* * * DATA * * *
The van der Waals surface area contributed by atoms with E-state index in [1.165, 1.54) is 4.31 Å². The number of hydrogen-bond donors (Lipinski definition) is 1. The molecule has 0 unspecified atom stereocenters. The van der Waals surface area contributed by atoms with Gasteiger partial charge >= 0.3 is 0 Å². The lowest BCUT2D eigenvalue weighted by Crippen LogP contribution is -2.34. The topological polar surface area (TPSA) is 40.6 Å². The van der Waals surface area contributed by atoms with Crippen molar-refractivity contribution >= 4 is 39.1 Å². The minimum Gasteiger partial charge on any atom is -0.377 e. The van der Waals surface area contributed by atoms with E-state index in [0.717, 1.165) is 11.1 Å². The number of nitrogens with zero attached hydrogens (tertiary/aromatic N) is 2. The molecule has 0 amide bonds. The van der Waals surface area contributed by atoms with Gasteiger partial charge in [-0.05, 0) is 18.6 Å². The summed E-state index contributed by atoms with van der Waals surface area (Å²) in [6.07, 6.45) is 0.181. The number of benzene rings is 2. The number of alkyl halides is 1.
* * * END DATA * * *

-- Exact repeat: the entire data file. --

The van der Waals surface area contributed by atoms with E-state index in [1.165, 1.54) is 4.31 Å². The number of hydrogen-bond donors (Lipinski definition) is 1. The molecule has 0 unspecified atom stereocenters. The van der Waals surface area contributed by atoms with Gasteiger partial charge >= 0.3 is 0 Å². The lowest BCUT2D eigenvalue weighted by Crippen LogP contribution is -2.34. The topological polar surface area (TPSA) is 40.6 Å². The van der Waals surface area contributed by atoms with Crippen molar-refractivity contribution >= 4 is 39.1 Å². The minimum Gasteiger partial charge on any atom is -0.377 e. The van der Waals surface area contributed by atoms with E-state index in [0.717, 1.165) is 11.1 Å². The number of nitrogens with zero attached hydrogens (tertiary/aromatic N) is 2. The molecule has 0 amide bonds. The van der Waals surface area contributed by atoms with Gasteiger partial charge in [-0.05, 0) is 18.6 Å². The summed E-state index contributed by atoms with van der Waals surface area (Å²) in [6.07, 6.45) is 0.181. The number of benzene rings is 2. The number of alkyl halides is 1.